Signal Transduction Processes in Sensorimotor Neurons of the Enteric Nervous System

  • Annmarie Surprenant
Conference paper
Part of the NATO ASI Series book series (volume 79)


The enteric nervous system is comprised of two distinct neural networks arranged in layers, or plexuses, along the length of the gastrointestinal (GI) tract. The largest neural network is the myenteric plexus whose major function is to control movements of the visceral smooth muscle of the GI tract; the myenteric plexus is situated within the thin longitudinal smooth muscle on the outer surface of the gut. The submucosal plexus lies within a thin connective tissue sheath between the thick circular smooth muscle of the gut and the underlying intestinal mucosa; the submucosal plexus sheath also contains the submucosal arteriolar network (Figure 1). These arterioles supply the muscle and mucosa of the GI tract. Submucosal neurons subserve two primary functions: they act to modulate water and electrolyte transport in the intestinal mucosa and they provide vasodilator innervation to the submucosal arterioles. Informative and intellectually stimulating details of the structure and function of the enteric nervous system can be found in the elegant literary style of Furness and Costa7 with updates available in recent reviews.12,24 This chapter will summarise evidence that suggests a population of submucosal neurons can be considered “sensorimotor” neurons in that they appear to subserve either or both an afferent as well as an efferent role. The inhibitory innervation to these sensorimotor neurons and the signal transduction processes underlying this inhibition have been studied in detail; these signal transduction mechanisms also will be reviewed.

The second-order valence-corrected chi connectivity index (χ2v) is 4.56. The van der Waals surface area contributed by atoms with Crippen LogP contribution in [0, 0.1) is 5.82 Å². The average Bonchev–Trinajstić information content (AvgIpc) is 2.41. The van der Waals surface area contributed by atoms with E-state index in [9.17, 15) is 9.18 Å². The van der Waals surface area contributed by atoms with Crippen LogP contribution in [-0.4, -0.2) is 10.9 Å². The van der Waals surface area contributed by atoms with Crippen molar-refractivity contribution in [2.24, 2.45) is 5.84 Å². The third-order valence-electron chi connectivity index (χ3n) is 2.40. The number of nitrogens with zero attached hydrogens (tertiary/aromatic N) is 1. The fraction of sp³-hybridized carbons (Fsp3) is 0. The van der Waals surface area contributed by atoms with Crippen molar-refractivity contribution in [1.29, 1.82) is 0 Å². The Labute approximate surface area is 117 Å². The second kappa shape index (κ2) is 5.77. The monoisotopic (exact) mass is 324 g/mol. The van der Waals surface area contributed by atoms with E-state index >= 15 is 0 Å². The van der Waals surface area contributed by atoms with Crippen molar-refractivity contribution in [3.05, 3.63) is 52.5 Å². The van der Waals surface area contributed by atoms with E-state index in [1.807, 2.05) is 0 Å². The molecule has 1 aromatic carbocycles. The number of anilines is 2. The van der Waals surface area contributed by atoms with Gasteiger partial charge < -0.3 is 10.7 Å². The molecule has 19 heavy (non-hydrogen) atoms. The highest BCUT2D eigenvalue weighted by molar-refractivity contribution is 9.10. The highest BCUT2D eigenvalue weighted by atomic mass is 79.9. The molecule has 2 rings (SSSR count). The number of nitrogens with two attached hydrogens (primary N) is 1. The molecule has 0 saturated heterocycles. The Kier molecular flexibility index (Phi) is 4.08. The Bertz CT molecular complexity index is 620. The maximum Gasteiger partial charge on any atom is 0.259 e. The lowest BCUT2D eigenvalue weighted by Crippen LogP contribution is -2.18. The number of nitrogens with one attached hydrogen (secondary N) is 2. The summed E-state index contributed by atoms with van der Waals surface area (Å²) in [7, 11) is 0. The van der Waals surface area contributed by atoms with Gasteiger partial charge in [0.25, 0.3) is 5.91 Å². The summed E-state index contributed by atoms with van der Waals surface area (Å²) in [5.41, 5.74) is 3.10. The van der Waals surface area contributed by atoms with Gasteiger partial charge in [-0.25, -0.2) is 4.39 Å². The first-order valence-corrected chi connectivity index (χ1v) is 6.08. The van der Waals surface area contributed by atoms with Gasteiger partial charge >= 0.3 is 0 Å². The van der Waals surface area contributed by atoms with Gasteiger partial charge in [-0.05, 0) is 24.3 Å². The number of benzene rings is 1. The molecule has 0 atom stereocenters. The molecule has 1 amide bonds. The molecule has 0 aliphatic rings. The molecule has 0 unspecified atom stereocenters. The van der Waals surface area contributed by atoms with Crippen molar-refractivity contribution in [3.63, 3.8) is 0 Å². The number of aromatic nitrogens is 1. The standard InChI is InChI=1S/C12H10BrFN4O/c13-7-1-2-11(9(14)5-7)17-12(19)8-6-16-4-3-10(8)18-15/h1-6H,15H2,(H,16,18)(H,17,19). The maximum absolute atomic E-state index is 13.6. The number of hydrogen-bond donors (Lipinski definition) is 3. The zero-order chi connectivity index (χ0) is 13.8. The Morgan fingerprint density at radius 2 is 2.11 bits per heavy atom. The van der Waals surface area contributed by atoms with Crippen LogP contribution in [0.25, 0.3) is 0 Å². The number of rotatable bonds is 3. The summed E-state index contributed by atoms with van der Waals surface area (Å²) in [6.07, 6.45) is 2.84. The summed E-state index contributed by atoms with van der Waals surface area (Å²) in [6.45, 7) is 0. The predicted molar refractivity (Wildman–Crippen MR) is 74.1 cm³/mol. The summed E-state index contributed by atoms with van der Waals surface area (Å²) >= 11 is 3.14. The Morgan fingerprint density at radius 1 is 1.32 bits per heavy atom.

Vasoactive Intestinal Polypeptide Enteric Nervous System Myenteric Plexus Myenteric Neuron Potassium Conductance 
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Copyright information

© Springer-Verlag Berlin Heidelberg 1994

Authors and Affiliations

  • Annmarie Surprenant
    • 1
  1. 1.Vollum InstituteOregon Health Sciences UniversityPortlandUSA

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